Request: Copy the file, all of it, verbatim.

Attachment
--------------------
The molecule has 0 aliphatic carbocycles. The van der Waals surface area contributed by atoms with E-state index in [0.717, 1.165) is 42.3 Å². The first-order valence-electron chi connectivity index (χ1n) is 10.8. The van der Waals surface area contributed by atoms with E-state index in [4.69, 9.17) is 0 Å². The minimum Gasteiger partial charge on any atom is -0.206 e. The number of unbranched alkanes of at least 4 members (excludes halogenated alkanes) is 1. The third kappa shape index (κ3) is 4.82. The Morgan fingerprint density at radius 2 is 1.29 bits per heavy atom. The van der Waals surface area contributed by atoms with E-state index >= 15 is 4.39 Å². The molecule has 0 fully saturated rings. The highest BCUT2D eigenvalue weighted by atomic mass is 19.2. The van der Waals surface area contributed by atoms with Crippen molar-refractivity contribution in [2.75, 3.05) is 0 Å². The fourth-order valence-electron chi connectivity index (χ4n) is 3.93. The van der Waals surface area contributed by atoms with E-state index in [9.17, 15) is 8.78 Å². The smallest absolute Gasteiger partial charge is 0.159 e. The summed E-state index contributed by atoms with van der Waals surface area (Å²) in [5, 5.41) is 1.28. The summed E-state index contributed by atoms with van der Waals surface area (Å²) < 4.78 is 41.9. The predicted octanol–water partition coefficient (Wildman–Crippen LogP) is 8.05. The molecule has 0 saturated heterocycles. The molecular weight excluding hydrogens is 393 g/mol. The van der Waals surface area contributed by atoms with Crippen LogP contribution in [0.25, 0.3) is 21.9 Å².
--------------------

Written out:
The molecule has 0 aliphatic carbocycles. The van der Waals surface area contributed by atoms with E-state index in [0.717, 1.165) is 42.3 Å². The first-order valence-electron chi connectivity index (χ1n) is 10.8. The van der Waals surface area contributed by atoms with E-state index in [4.69, 9.17) is 0 Å². The minimum Gasteiger partial charge on any atom is -0.206 e. The number of unbranched alkanes of at least 4 members (excludes halogenated alkanes) is 1. The third kappa shape index (κ3) is 4.82. The Morgan fingerprint density at radius 2 is 1.29 bits per heavy atom. The van der Waals surface area contributed by atoms with E-state index >= 15 is 4.39 Å². The molecule has 0 fully saturated rings. The highest BCUT2D eigenvalue weighted by atomic mass is 19.2. The van der Waals surface area contributed by atoms with Crippen molar-refractivity contribution in [2.75, 3.05) is 0 Å². The fourth-order valence-electron chi connectivity index (χ4n) is 3.93. The van der Waals surface area contributed by atoms with E-state index in [9.17, 15) is 8.78 Å². The smallest absolute Gasteiger partial charge is 0.159 e. The summed E-state index contributed by atoms with van der Waals surface area (Å²) in [5, 5.41) is 1.28. The summed E-state index contributed by atoms with van der Waals surface area (Å²) < 4.78 is 41.9. The predicted octanol–water partition coefficient (Wildman–Crippen LogP) is 8.05. The molecule has 0 saturated heterocycles. The molecular weight excluding hydrogens is 393 g/mol. The van der Waals surface area contributed by atoms with Crippen LogP contribution in [0.25, 0.3) is 21.9 Å².